In the new health care law, Medicare is slashed by $500 billion and growth in Medicare spending is capped to just 1 percent over growth in the overall economy.

In an 80-page message addressed to the Super Committee, Obama proposed another $250 billion in Medicare cuts along with lowering the limit on Medicare spending to gross domestic product plus 0.5 percent. He would cap spending at the lower number by reducing reimbursements.

Since Medicare typically grows 2 or 3 points more than GDP plus inflation, or at around 7-9 percent annually, seniors lose ground every year.

"Any time we have an arbitrary cap that's not reachable, where benefits could be harmed, we would be opposed," said David Certner, policy director for American Association of Retired Persons.

Some critics are concerned about how the president will enforce limits. He'd use the Independent Payments Advisory Board, or IPAB, created by the health care law. But it only has one power to hold down spending -- impose price controls on providers.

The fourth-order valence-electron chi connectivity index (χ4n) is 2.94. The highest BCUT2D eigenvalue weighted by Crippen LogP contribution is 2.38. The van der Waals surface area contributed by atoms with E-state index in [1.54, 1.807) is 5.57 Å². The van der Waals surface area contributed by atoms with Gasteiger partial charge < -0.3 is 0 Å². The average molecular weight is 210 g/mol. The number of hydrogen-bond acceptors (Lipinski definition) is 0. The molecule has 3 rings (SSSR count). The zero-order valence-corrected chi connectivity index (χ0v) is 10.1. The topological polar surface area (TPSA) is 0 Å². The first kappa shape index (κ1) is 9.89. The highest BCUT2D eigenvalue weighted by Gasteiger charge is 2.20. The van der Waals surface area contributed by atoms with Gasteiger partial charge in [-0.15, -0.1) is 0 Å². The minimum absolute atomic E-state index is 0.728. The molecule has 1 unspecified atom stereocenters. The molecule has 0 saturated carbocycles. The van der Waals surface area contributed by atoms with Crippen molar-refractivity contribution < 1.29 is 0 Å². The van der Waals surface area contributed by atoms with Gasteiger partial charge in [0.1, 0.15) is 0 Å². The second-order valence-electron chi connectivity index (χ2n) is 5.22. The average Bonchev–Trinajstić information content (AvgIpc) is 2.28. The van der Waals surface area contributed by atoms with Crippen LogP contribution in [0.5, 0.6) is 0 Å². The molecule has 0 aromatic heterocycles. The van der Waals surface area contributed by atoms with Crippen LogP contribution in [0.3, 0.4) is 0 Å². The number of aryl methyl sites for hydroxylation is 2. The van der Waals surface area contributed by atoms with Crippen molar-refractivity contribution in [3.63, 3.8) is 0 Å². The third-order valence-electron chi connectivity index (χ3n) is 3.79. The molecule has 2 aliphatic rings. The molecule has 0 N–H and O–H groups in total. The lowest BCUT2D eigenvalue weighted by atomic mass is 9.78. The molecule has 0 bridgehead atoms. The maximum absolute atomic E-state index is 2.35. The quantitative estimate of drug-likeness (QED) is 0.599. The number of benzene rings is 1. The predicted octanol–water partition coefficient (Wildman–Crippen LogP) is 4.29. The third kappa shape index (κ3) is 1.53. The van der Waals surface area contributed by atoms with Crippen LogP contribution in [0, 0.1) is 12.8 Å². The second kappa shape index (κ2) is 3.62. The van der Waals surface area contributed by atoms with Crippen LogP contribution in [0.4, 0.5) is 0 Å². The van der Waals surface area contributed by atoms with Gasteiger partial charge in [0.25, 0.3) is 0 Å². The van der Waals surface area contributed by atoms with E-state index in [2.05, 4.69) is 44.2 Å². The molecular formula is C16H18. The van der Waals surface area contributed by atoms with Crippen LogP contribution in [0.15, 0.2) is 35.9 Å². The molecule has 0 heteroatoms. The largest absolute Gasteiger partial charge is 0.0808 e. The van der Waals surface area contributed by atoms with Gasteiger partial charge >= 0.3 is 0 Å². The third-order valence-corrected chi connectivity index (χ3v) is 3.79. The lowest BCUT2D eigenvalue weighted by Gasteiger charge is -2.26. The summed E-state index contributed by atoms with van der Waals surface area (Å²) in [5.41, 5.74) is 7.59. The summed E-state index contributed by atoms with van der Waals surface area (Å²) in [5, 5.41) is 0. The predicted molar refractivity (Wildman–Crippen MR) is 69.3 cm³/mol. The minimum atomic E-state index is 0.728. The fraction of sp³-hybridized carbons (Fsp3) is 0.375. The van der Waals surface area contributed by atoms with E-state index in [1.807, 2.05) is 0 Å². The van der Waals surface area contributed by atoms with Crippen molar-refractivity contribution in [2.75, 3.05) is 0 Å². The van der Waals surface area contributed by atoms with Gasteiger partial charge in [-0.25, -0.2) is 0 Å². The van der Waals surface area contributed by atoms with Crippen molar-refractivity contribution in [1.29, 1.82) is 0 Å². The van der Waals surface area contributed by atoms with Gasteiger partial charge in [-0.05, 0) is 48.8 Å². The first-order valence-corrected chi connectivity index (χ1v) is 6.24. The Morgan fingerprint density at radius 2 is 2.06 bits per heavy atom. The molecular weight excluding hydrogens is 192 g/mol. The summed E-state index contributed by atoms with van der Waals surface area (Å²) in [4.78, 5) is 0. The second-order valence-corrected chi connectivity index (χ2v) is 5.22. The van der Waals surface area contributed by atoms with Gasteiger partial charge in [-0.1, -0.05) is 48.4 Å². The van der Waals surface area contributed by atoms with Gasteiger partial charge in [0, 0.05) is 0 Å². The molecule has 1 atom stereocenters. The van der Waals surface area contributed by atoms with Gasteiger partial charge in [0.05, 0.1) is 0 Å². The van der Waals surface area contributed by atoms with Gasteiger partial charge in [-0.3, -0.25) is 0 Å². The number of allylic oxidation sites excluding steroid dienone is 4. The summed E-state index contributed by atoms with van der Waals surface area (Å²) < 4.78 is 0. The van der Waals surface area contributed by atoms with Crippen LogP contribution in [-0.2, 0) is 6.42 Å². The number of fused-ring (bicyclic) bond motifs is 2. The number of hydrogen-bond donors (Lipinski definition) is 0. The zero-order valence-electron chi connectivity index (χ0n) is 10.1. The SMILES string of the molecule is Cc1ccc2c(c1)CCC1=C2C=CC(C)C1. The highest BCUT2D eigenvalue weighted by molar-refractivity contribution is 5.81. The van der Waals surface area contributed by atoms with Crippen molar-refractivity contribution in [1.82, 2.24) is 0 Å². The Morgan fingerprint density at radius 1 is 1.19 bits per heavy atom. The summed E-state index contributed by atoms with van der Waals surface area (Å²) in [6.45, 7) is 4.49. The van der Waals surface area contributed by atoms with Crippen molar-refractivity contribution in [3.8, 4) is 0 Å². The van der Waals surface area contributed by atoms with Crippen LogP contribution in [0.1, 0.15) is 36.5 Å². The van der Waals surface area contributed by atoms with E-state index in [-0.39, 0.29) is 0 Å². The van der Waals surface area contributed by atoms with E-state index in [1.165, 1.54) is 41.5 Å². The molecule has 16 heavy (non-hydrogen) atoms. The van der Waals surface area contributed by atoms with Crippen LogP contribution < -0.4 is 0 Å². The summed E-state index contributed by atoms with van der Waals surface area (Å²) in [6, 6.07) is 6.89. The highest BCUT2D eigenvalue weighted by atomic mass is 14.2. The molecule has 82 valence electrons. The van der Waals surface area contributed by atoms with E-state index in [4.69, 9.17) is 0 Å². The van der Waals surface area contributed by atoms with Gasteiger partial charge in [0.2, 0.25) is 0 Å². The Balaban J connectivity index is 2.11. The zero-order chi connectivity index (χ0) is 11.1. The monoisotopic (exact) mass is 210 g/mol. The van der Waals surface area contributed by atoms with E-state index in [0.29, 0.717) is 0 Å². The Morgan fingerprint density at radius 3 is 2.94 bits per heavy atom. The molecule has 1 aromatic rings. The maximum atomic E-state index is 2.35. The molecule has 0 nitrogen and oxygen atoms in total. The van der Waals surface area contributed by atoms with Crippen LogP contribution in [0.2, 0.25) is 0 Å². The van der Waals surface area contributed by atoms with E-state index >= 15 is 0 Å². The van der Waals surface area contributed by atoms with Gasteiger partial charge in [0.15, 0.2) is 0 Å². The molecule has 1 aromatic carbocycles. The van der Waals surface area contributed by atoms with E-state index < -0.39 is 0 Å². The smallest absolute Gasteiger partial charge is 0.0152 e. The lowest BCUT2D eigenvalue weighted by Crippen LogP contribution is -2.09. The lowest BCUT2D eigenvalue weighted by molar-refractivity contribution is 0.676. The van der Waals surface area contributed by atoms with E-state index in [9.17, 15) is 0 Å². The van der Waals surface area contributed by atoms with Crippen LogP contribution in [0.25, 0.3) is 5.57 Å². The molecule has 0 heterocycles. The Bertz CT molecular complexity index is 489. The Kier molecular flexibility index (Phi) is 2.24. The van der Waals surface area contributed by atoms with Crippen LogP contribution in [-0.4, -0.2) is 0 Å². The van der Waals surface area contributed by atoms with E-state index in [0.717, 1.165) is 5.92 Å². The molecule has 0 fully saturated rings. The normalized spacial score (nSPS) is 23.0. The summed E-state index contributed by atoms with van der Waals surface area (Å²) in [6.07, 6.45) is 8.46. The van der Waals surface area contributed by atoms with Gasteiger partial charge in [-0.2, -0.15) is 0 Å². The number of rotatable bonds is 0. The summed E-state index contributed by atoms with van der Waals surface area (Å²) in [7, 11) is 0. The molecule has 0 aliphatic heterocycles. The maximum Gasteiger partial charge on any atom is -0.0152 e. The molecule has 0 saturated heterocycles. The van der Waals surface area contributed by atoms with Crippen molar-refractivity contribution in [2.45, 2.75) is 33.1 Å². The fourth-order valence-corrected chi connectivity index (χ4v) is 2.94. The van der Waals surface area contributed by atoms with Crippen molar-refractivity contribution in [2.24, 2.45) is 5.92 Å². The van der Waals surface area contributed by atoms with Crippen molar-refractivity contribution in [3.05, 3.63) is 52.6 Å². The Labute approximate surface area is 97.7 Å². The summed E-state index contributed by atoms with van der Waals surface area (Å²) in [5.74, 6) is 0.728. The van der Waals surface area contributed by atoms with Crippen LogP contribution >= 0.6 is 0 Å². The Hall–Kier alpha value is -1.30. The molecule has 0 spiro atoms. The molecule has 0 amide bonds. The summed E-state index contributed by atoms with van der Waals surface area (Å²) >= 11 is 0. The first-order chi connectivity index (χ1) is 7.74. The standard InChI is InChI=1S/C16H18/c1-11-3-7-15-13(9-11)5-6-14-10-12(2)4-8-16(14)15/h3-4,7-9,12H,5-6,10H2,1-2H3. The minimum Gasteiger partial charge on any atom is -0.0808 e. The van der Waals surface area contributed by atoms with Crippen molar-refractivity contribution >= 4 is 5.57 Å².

"If there's a cost that go above the cap, we're going to be stopping care for that year and in essence lead to rationing of care," Certner said. "So we can't have arbitrary caps in the Medicare program."

When doctors, surgeons or those who make knee or hip replacements are simply told they'll be paid significantly less, what will they do? Capretta said he fears the worst.

"Eventually some of the providers of those services will drop out of the market and there will be issues in terms of accessing care," he said. "That's what the Medicare actuary has already predicted will occur under the health care law."